As you can see, if you want to change some attributes that are spread over multiple objects, you can do that now in one central place. No shotgun surgery necessary. Managing state via traits couldn’t be more convenient.

With that setup you can build pretty elaborate spy cars by mixing the various attribute bundles however you like—without duplicating anything via creating all sorts of new factories that account for all the various options you need.

You can use traits with create, build, build_stubbed and attributes_for. If Q gets clever, you can also override individual attributes simultaneously by passing in a hash.

For trait combinations that occur very frequently on a particular factory, you can also create child factories with names that best represent the various data set combos. That way you bundle their traits only once as opposed to all the time when you create test data.

This lets you create these objects more much concisely, and it’s more readable too.

Instead of:

Reads much better, no? Especially when no variable names are involved.

You can even reuse traits as attributes on other traits and factories. If you define the same attributes for multiple traits, the last one defined gets precedence, of course.

Pay attention to the mobile_surveillance trait, which reuses the cloaked and night_vision traits—basically as an attribute. Also the ultimate_spy_car factory, which I separated out of the spy_car factory definition for fun this time, reuses all traits plus an additional attribute that makes it fly too. Pure movie magic—or maybe I should say Factory Girl magic.

create_list and build_list can also make use of traits. The second parameter needs to be the number of factory instances you want.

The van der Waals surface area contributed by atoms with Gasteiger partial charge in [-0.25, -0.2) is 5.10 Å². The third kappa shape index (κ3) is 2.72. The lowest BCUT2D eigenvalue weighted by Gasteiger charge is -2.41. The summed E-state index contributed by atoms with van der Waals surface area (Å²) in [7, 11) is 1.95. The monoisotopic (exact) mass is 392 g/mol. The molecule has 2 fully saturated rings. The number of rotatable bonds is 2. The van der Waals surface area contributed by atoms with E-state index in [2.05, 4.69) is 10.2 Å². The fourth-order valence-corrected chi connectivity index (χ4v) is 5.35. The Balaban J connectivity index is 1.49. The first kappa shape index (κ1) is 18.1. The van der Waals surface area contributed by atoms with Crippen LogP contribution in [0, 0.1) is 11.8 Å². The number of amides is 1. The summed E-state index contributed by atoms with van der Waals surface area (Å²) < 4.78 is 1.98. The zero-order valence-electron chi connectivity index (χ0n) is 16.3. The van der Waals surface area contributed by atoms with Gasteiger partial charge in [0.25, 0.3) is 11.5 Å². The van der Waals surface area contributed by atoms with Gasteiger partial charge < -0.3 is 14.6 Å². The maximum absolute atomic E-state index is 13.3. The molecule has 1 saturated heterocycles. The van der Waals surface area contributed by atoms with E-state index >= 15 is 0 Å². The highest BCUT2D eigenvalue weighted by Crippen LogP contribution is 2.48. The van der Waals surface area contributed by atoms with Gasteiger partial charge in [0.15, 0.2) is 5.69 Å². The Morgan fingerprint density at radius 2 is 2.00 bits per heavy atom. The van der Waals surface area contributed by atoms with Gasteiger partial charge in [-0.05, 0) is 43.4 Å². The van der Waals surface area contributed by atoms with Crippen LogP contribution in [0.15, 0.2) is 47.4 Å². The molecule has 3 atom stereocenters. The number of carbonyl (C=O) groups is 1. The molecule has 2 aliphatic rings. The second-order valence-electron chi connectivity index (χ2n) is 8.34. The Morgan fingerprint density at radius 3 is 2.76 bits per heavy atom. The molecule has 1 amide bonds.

Wouldn’t it be cool to use associations with traits? Of course you can pack callbacks and associations neatly into traits. Duh!

How to use them should be boring by now.

Final Thoughts

Last words of wisdom: Change is your constant companion—needing to change attributes or data types happens all the time. Design decisions like these evolve. Traits will ease the pain with that and help you manage your data sets.

Imagine if you’d used an options hash for instantiation and that requirement totally changed. How many potential places in your tests might break and will now need attention? Straight up, trait is a very effective tool for eliminating duplication in your test suite. But with all that convenience, don’t be lazy and forget your unit tests on the columns that are represented by your traits! That way you give them the same amount of care as the bare-bones attributes needed for valid objects.

There is a bit more to discover in Factory Girl, and I’m confident you are now more than well equipped to put the pieces together when you need them. Have fun playing with this gem. I hope your TDD habits will benefit from it.